This paper examined the influence of different statistical modeling techniques on the interpretation of peak ˙VO2 data in groups of prepubertal, circumpubertal, and adult males (group 1M, N = 29; group 2M, N = 26; group 3M, N = 8) and females (group 1F,N = 33; group 2F, N = 34; group 3F, N = 16). Conventional comparisons of the simple per-body-mass ratio(ml·kg-1·min-1) revealed no significant differences between the three male groups (P < 0.05). In females, a decline in ˙VO2 between group 2F and 3F was observed (P< 0.05). Both linear and log-linear (allometric) models revealed significant increases across all three male groups for peak ˙VO2 adjusted for body mass (P < 0.05). In females these scaling models identified a significantly lower peak ˙VO2 in group 1F versus groups 2F and 3F (P < 0.05). Based upon the common mass exponent identified (b = 0.80, SE = 0.04), power function ratios(y·mass0.80) were generated and the logarithms of these compared. Again, results indicated a progressive increase in peak˙VO2 across groups 1M to 3M (P < 0.05) and an increase between groups 1F and 2F (P < 0.05). Incorporating stature into the allometric equation reduced the mass exponent to 0.71 (SE = 0.06) with the contribution of the stature exponent shown to be 0.44 (SE = 0.20). These results indicate that conventional ration standards do not adequately account for body size differences when investigating functional changes in peak˙VO2.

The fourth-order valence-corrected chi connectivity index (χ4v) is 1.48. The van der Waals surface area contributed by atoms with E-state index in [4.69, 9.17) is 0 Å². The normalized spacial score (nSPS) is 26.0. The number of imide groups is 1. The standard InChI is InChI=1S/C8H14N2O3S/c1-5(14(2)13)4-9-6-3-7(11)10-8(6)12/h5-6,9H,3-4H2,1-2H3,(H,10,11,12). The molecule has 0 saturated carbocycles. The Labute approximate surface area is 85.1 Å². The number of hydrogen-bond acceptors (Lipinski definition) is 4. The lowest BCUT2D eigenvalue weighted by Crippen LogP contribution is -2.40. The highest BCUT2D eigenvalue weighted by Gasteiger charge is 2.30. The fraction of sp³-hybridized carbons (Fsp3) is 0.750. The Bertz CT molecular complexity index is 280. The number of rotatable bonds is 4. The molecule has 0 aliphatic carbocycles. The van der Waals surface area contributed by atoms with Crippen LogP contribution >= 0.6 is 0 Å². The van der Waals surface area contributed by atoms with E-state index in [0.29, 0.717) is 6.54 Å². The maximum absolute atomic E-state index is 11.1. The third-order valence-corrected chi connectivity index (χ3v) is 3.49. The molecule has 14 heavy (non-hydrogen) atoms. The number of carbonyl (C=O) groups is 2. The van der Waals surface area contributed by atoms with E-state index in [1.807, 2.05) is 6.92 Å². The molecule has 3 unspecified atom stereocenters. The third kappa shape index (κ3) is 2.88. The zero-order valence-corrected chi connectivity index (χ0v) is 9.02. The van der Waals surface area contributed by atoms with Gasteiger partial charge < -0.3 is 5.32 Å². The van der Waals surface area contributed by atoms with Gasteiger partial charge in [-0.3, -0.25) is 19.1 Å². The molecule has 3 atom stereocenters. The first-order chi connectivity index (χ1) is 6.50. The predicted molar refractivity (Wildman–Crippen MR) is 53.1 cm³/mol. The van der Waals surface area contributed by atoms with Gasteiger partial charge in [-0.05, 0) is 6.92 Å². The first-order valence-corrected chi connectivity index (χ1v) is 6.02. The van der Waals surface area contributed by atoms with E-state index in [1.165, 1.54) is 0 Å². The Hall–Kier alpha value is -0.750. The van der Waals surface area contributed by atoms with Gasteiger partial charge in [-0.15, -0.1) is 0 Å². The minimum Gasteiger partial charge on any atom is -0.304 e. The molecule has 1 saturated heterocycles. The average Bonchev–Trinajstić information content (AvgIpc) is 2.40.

Children's Health and Exercise Research Centre, University of Exeter, Exeter, EX1 2LU, UNITED KINGDOM
Submitted for publication March 1993.
Accepted for publication April 1995.
This work was supported by grants from the British Heart Foundation and the University of Exeter.
Current affiliations: Joanne R. Welsman and Neil Armstrong, Children's Health and Exercise Research Centre, University of Exeter, Heavitree Road, Exeter, EX1 2LU, U.K.; Brian J. Kirby, Postgraduate Medical School, University of Exeter, Barrack Road, Exeter, EX2 5DW, U.K.; Edward M. Winter, School of Humanities, Sport and Education, De Montfort University Bedford, Lansdowne Road, Bedford, MK40 2BZ, U.K.; Alan M. Nevill, School of Sport and Exercise Sciences, University of Birmingham, Birmingham, B15 2TT, U.K.
Address for correspondence: Dr. Joanne Welsman, Children's Health and Exercise Research Centre, University of Exeter, Heavitree Road, Exeter, EX1 2LU, U.K.